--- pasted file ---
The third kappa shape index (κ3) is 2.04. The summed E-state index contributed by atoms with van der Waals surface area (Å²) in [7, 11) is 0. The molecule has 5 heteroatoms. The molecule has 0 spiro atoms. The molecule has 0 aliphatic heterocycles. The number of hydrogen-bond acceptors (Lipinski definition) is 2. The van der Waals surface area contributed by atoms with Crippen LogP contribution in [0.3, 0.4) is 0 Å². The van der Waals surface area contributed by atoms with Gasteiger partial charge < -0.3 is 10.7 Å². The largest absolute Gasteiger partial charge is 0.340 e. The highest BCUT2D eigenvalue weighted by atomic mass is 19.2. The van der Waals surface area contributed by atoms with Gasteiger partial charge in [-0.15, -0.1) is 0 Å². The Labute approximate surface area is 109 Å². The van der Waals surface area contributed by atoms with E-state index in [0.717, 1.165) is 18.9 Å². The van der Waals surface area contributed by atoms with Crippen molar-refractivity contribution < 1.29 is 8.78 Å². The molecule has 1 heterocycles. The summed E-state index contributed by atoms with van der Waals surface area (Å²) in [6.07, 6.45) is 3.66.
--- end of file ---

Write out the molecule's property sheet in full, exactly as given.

The third kappa shape index (κ3) is 2.04. The summed E-state index contributed by atoms with van der Waals surface area (Å²) in [7, 11) is 0. The molecule has 5 heteroatoms. The molecule has 0 spiro atoms. The molecule has 0 aliphatic heterocycles. The number of hydrogen-bond acceptors (Lipinski definition) is 2. The van der Waals surface area contributed by atoms with Crippen LogP contribution in [0.3, 0.4) is 0 Å². The van der Waals surface area contributed by atoms with Gasteiger partial charge < -0.3 is 10.7 Å². The largest absolute Gasteiger partial charge is 0.340 e. The highest BCUT2D eigenvalue weighted by atomic mass is 19.2. The van der Waals surface area contributed by atoms with Gasteiger partial charge in [-0.15, -0.1) is 0 Å². The Labute approximate surface area is 109 Å². The van der Waals surface area contributed by atoms with E-state index in [0.717, 1.165) is 18.9 Å². The van der Waals surface area contributed by atoms with Crippen molar-refractivity contribution < 1.29 is 8.78 Å². The molecule has 1 heterocycles. The summed E-state index contributed by atoms with van der Waals surface area (Å²) in [6.07, 6.45) is 3.66.